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Saddle up. The Wild Horse Race is one of rodeo's most unpredictable events


CHEYENNE, Wyo. (Circa) — The Wild Horse Race is one of the oldest rodeo events. It's also one of the most dangerous. Originating in the 1800s as a competition among ranchers, the goal is to saddle a wild horse and be the first to successfully ride it across the finish line.

“A lot of people" Chris Bowie, the mugger of a Wild Horse Racing team said, "They automatically assume we don’t care about the animals and the stock but we are working just as hard to protect them as we work to protect ourselves.”

The event is based on the ranch chore of breaking in wild horses. Today, true wild horses are not used, ranch raised horses with little human contact are.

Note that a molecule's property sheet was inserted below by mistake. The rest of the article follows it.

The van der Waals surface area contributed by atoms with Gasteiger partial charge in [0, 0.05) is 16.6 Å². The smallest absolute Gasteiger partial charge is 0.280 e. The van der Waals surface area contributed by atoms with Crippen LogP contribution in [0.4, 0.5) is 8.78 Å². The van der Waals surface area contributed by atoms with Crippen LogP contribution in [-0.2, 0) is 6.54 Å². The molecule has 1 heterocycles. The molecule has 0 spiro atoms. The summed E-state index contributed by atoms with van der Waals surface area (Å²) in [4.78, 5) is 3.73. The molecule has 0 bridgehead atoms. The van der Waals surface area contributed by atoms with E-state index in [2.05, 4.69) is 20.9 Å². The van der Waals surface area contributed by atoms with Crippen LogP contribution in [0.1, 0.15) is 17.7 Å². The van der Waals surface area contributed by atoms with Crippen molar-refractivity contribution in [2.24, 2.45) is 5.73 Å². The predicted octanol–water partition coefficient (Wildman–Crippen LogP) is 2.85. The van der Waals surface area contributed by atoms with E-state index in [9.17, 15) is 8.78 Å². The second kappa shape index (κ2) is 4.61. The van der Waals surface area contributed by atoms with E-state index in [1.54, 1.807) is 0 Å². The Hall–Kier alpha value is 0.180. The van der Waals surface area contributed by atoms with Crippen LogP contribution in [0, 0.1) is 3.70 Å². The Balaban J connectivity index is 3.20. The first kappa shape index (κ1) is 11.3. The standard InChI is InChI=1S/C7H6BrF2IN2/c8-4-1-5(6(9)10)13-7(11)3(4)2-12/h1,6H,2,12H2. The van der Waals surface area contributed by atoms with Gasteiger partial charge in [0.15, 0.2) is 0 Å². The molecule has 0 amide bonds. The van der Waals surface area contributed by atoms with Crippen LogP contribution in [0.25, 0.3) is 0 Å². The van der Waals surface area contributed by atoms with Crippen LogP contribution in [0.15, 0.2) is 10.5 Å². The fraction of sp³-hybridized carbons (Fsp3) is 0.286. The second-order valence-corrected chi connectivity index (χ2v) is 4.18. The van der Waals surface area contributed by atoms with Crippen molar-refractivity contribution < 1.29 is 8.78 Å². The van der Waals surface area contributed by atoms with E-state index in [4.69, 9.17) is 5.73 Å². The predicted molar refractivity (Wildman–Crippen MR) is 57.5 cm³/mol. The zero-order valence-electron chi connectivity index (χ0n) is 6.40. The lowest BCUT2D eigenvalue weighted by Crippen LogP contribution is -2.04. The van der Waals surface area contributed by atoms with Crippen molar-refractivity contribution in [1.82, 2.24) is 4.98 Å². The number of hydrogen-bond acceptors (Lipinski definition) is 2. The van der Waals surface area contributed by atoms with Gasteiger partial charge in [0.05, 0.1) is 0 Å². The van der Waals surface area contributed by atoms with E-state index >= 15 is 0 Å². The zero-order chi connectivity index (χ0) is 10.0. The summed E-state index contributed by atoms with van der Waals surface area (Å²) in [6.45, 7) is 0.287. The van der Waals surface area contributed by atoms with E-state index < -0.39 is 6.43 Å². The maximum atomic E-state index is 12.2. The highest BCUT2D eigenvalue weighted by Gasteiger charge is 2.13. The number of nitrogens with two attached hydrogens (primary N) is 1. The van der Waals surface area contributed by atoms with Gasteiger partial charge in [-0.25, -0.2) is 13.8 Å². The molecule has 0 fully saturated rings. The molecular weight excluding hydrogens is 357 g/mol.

Teams are made up of three cowboys, each tasked with a specific responsibility. The shanker holds the shank rope to keep the horse in place. The mugger is responsible for holding the horse’s head, and the rider brings the horse across the finish line.

At Cheyenne Frontier Days Circa had the opportunity to speak with one of the competing teams and asked why they continue to participate in such a dangerous event. “It’s kind of hard to keep us out of the arena, we just love it so much,” Shaniko Meanus said. “It’s hard to keep a cowboy out of the arena” .

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